Monday, March 12, 2012

At last week's British Hip Society Annual Conference, in Manchester England: "... large diameter MoM primary hip replacements should no longer be performed....

BHS statements on Large Diameter Metal on Metal bearing Total Hip Replacements (2012)

At the British Hip Society annual meeting 2012 in Manchester which finished last week, the latest research on metal bearing hips has been discussed. Data from the National Joint Registry and several clinical studies from around the United Kingdom has been carefully reviewed .

At the last annual meeting in Torquay in 2011, it was stated that the use large diameter metal on metal bearings in primary total hip replacement should be carefully considered and probably avoided (see below). This year, having evaluated the latest research, the British Hip Society Annual General Meeting unanimously agreed the following statements on March 1st 2012:

  • The BHS advises that stemmed, large diameter metal-on-metal primary total hip replacements using bearings of 36 mm or above should no longer be performed until more evidence is available, except in properly conducted and ethically approved research studies.
  • This advice does not apply to hip resurfacing
  • The British Hip Society endorses the guidance issued by the MHRA on the 28th February 2012. Patients who already have metal on metal bearing implants should be followed up.
  • The British Hip Society will continue to monitor the latest research in this field and will provide further guidance once more information becomes available.
 British Hip Society Annual Conference, in Torquay  England (March 2nd – 4th 2011),

This topic was considered in some detail. Several units including Belfast, Southampton, Cardiff and Stockton on Tees presented well researched and audited results of these devices at short to mid-term. There was a predominance of the ASR XL device, which has been withdrawn, but large diameter MOM devices from other manufacturers may also be showing similar results.
The presented results show a higher than anticipated early failure rate. These range from 21% revision rate at 4 years (potentially rising to 35% if all currently known painful implants progress to revision) to 49% at 6 years for the ASR XL device. Other devices have a revision or impending revision rate of 12 – 15 % at 5 years.

The reasons for failure were discussed at the meeting. Concern was expressed regarding the trunnion at the ‘Morse’ taper where the large diameter Metal head attaches to the stem. Several revised examples showed damage but it was not clear whether this was from wear or corrosion or both. Other potential sources of problems include the bearing surface (wear) and the stem if uncemented (possible corrosion). The modes by which these components fail was described and includes loosening of the acetabular component, loosening of the femoral component or metal reaction with necrosis and soft tissue damage as previously seen in a small number of metal on metal hip resurfacing (HR) devices. Failures seem to be more frequent in females.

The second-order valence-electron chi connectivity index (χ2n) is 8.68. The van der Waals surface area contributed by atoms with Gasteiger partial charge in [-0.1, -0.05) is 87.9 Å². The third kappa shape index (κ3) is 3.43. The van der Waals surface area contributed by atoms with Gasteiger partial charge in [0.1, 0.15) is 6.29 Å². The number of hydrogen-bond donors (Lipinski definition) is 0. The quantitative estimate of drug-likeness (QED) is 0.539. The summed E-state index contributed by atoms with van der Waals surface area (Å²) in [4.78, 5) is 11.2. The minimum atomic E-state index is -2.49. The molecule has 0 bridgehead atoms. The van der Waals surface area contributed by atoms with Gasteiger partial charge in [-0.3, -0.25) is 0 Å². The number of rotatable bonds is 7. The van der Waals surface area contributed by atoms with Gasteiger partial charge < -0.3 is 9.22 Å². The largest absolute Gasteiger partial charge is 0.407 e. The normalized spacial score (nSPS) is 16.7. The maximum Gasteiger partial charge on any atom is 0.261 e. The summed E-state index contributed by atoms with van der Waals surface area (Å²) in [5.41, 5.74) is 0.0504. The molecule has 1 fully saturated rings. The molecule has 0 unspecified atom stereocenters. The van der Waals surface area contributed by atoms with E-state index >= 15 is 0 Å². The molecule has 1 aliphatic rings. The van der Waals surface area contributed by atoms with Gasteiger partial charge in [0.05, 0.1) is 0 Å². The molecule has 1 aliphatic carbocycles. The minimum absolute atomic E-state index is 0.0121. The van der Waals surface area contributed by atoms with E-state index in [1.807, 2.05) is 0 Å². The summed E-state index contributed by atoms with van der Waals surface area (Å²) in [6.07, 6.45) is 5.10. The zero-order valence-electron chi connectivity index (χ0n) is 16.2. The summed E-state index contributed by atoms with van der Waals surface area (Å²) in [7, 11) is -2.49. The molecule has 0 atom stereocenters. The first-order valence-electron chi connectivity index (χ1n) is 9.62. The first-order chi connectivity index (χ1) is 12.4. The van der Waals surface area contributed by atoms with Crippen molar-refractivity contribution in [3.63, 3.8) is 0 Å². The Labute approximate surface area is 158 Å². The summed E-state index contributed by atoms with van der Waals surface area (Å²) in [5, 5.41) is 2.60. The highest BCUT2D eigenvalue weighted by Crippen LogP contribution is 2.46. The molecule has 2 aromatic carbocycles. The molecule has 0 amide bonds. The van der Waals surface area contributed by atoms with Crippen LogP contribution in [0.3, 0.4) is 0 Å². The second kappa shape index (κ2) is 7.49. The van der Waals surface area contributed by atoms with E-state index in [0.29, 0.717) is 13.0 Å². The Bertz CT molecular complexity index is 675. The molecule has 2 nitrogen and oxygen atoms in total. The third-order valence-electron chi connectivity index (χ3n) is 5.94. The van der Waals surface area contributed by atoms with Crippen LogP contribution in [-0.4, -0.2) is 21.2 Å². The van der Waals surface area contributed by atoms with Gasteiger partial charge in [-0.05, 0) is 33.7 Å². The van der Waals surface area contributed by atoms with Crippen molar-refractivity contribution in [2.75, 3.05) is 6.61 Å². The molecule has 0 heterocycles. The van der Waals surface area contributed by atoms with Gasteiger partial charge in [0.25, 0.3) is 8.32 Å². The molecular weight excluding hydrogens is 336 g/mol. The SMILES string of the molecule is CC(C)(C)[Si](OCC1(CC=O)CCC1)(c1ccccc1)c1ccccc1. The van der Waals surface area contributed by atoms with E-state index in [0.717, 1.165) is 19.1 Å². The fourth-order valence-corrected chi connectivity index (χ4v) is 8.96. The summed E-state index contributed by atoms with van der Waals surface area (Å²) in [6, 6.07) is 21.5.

Patients tend to present with pain and frequently have radiographic changes as seen on plain films, including loosening and lysis. Blood Cobalt and Chromium ions are often, but not always elevated. Ultrasound and MRI scans may show fluid collections, cystic and / or solid masses which have been previously described.

We believe that the existing advice from the MHRA still applies. Patients with metal on metal bearing hip replacement should be followed up regularly for five years and probably for the life of the prosthesis. Pain in this group of patients should be taken seriously and investigated appropriately. Based on the results presented the use of large diameter metal on metal bearings in primary total hip replacement should be carefully considered and possibly avoided.

As with other Metal on Metal Revisions, procedures can be complicated if there is significant soft tissue damage and may require specialist reconstruction techniques for revision. All patients should be thoroughly investigated as to the cause, prior to revision. An MRI or CT scan is advised to assess the local reaction / tissue necrosis / presence of pseudotumour and surgical anatomy beforehand. We would recommend if these components are revised then the components should be sent to one of the retrieval centres for further analysis.

The BHS, NJR, BOA and the MHRA all continue to monitor the results of these procedures and further updates will be issued as more information becomes available.

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